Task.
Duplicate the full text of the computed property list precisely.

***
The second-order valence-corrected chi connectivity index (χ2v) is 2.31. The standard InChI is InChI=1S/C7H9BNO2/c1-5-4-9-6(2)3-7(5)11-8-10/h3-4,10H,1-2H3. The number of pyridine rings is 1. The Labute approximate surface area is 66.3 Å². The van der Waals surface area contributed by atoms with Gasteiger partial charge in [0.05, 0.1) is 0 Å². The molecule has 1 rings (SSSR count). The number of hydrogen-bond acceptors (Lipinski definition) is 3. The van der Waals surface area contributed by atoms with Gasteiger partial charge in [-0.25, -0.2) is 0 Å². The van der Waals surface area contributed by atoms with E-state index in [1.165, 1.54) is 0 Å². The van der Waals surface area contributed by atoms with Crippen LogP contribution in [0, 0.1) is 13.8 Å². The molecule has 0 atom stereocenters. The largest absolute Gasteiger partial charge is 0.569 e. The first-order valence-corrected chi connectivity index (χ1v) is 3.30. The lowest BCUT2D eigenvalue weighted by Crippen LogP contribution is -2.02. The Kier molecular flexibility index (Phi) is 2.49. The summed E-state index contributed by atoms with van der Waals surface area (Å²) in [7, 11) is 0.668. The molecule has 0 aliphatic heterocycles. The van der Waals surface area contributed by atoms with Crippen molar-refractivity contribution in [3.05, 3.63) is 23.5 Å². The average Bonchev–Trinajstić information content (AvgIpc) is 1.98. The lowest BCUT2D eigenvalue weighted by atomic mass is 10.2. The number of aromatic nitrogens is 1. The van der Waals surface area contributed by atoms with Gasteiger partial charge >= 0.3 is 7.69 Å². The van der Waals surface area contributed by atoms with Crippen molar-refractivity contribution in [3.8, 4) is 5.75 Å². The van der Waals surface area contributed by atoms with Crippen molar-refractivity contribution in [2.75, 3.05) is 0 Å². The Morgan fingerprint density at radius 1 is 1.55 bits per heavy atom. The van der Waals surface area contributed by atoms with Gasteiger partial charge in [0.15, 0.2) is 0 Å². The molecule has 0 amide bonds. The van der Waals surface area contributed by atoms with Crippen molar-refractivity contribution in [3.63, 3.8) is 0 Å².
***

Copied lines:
The second-order valence-corrected chi connectivity index (χ2v) is 2.31. The standard InChI is InChI=1S/C7H9BNO2/c1-5-4-9-6(2)3-7(5)11-8-10/h3-4,10H,1-2H3. The number of pyridine rings is 1. The Labute approximate surface area is 66.3 Å². The van der Waals surface area contributed by atoms with Gasteiger partial charge in [0.05, 0.1) is 0 Å². The molecule has 1 rings (SSSR count). The number of hydrogen-bond acceptors (Lipinski definition) is 3. The van der Waals surface area contributed by atoms with Gasteiger partial charge in [-0.25, -0.2) is 0 Å². The van der Waals surface area contributed by atoms with E-state index in [1.165, 1.54) is 0 Å². The van der Waals surface area contributed by atoms with Crippen LogP contribution in [0, 0.1) is 13.8 Å². The molecule has 0 atom stereocenters. The largest absolute Gasteiger partial charge is 0.569 e. The first-order valence-corrected chi connectivity index (χ1v) is 3.30. The lowest BCUT2D eigenvalue weighted by Crippen LogP contribution is -2.02. The Kier molecular flexibility index (Phi) is 2.49. The summed E-state index contributed by atoms with van der Waals surface area (Å²) in [7, 11) is 0.668. The molecule has 0 aliphatic heterocycles. The van der Waals surface area contributed by atoms with Crippen molar-refractivity contribution in [3.05, 3.63) is 23.5 Å². The average Bonchev–Trinajstić information content (AvgIpc) is 1.98. The lowest BCUT2D eigenvalue weighted by atomic mass is 10.2. The number of aromatic nitrogens is 1. The van der Waals surface area contributed by atoms with Gasteiger partial charge >= 0.3 is 7.69 Å². The van der Waals surface area contributed by atoms with Crippen molar-refractivity contribution in [3.8, 4) is 5.75 Å². The van der Waals surface area contributed by atoms with Crippen molar-refractivity contribution in [2.75, 3.05) is 0 Å². The Morgan fingerprint density at radius 1 is 1.55 bits per heavy atom. The van der Waals surface area contributed by atoms with Gasteiger partial charge in [0.15, 0.2) is 0 Å². The molecule has 0 amide bonds. The van der Waals surface area contributed by atoms with Crippen molar-refractivity contribution in [3.63, 3.8) is 0 Å².